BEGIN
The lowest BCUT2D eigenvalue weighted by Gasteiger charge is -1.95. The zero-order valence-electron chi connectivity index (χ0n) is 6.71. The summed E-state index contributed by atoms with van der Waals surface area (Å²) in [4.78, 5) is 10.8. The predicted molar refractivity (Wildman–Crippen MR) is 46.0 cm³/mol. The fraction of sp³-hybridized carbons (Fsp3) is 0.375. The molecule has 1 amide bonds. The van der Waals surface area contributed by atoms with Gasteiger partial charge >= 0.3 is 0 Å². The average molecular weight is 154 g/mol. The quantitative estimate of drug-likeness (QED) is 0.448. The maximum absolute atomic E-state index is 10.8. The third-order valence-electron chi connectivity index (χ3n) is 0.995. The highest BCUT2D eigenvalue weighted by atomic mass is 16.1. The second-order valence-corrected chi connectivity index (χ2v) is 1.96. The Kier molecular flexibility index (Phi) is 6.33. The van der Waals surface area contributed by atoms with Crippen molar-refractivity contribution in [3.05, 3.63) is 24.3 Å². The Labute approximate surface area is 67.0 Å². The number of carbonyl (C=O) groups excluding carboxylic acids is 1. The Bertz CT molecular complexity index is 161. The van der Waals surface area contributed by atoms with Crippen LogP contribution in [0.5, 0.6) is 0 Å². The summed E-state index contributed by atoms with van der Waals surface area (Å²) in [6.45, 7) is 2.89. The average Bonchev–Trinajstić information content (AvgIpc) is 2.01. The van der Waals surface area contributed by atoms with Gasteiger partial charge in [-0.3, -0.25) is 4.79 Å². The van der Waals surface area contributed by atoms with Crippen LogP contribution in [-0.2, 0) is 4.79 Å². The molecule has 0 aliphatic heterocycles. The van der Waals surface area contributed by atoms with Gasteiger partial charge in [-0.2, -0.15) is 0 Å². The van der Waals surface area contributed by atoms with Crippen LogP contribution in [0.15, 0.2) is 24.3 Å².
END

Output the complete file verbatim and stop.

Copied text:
The lowest BCUT2D eigenvalue weighted by Gasteiger charge is -1.95. The zero-order valence-electron chi connectivity index (χ0n) is 6.71. The summed E-state index contributed by atoms with van der Waals surface area (Å²) in [4.78, 5) is 10.8. The predicted molar refractivity (Wildman–Crippen MR) is 46.0 cm³/mol. The fraction of sp³-hybridized carbons (Fsp3) is 0.375. The molecule has 1 amide bonds. The van der Waals surface area contributed by atoms with Gasteiger partial charge >= 0.3 is 0 Å². The average molecular weight is 154 g/mol. The quantitative estimate of drug-likeness (QED) is 0.448. The maximum absolute atomic E-state index is 10.8. The third-order valence-electron chi connectivity index (χ3n) is 0.995. The highest BCUT2D eigenvalue weighted by atomic mass is 16.1. The second-order valence-corrected chi connectivity index (χ2v) is 1.96. The Kier molecular flexibility index (Phi) is 6.33. The van der Waals surface area contributed by atoms with Crippen molar-refractivity contribution in [3.05, 3.63) is 24.3 Å². The Labute approximate surface area is 67.0 Å². The number of carbonyl (C=O) groups excluding carboxylic acids is 1. The Bertz CT molecular complexity index is 161. The van der Waals surface area contributed by atoms with Crippen LogP contribution in [0.5, 0.6) is 0 Å². The summed E-state index contributed by atoms with van der Waals surface area (Å²) in [6.45, 7) is 2.89. The average Bonchev–Trinajstić information content (AvgIpc) is 2.01. The van der Waals surface area contributed by atoms with Gasteiger partial charge in [-0.3, -0.25) is 4.79 Å². The van der Waals surface area contributed by atoms with Crippen LogP contribution in [-0.2, 0) is 4.79 Å². The molecule has 0 aliphatic heterocycles. The van der Waals surface area contributed by atoms with Gasteiger partial charge in [-0.2, -0.15) is 0 Å². The van der Waals surface area contributed by atoms with Crippen LogP contribution in [0.15, 0.2) is 24.3 Å².